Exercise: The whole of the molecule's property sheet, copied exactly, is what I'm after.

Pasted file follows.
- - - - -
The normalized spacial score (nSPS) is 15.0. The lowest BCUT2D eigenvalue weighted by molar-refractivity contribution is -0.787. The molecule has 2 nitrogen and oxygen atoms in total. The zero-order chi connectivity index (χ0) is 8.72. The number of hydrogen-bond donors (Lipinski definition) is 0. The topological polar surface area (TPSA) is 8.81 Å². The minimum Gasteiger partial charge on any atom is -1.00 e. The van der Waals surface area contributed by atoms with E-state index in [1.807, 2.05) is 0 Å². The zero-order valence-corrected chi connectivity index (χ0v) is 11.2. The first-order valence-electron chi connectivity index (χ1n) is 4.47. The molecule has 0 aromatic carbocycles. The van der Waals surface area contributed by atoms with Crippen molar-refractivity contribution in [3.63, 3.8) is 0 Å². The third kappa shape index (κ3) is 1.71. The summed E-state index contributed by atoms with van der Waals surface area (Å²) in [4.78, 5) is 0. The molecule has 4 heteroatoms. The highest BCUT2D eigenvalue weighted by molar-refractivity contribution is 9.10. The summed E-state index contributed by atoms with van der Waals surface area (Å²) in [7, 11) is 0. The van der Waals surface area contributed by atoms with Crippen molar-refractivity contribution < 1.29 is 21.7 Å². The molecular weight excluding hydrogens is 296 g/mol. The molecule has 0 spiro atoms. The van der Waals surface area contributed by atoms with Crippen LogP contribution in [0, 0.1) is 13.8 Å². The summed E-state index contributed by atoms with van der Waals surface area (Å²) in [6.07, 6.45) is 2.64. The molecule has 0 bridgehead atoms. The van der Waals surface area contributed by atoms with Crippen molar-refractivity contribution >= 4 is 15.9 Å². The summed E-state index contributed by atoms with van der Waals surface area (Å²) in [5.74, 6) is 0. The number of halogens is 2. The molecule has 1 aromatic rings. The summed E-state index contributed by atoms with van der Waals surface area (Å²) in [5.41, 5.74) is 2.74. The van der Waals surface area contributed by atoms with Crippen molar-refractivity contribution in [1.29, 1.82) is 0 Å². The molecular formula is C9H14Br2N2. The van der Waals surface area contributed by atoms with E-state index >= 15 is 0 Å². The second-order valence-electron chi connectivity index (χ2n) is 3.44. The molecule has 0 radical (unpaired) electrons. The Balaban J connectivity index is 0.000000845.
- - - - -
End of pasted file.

The normalized spacial score (nSPS) is 15.0. The lowest BCUT2D eigenvalue weighted by molar-refractivity contribution is -0.787. The molecule has 2 nitrogen and oxygen atoms in total. The zero-order chi connectivity index (χ0) is 8.72. The number of hydrogen-bond donors (Lipinski definition) is 0. The topological polar surface area (TPSA) is 8.81 Å². The minimum Gasteiger partial charge on any atom is -1.00 e. The van der Waals surface area contributed by atoms with E-state index in [1.807, 2.05) is 0 Å². The zero-order valence-corrected chi connectivity index (χ0v) is 11.2. The first-order valence-electron chi connectivity index (χ1n) is 4.47. The molecule has 0 aromatic carbocycles. The van der Waals surface area contributed by atoms with Crippen molar-refractivity contribution in [3.63, 3.8) is 0 Å². The third kappa shape index (κ3) is 1.71. The summed E-state index contributed by atoms with van der Waals surface area (Å²) in [4.78, 5) is 0. The molecule has 4 heteroatoms. The highest BCUT2D eigenvalue weighted by molar-refractivity contribution is 9.10. The summed E-state index contributed by atoms with van der Waals surface area (Å²) in [7, 11) is 0. The van der Waals surface area contributed by atoms with Crippen molar-refractivity contribution < 1.29 is 21.7 Å². The molecular weight excluding hydrogens is 296 g/mol. The molecule has 0 spiro atoms. The van der Waals surface area contributed by atoms with Crippen LogP contribution in [0, 0.1) is 13.8 Å². The summed E-state index contributed by atoms with van der Waals surface area (Å²) in [6.07, 6.45) is 2.64. The molecule has 0 bridgehead atoms. The van der Waals surface area contributed by atoms with Crippen molar-refractivity contribution >= 4 is 15.9 Å². The summed E-state index contributed by atoms with van der Waals surface area (Å²) in [5.74, 6) is 0. The number of halogens is 2. The molecule has 1 aromatic rings. The summed E-state index contributed by atoms with van der Waals surface area (Å²) in [5.41, 5.74) is 2.74. The van der Waals surface area contributed by atoms with Crippen molar-refractivity contribution in [1.29, 1.82) is 0 Å². The molecular formula is C9H14Br2N2. The van der Waals surface area contributed by atoms with E-state index >= 15 is 0 Å². The second-order valence-electron chi connectivity index (χ2n) is 3.44. The molecule has 0 radical (unpaired) electrons. The Balaban J connectivity index is 0.000000845.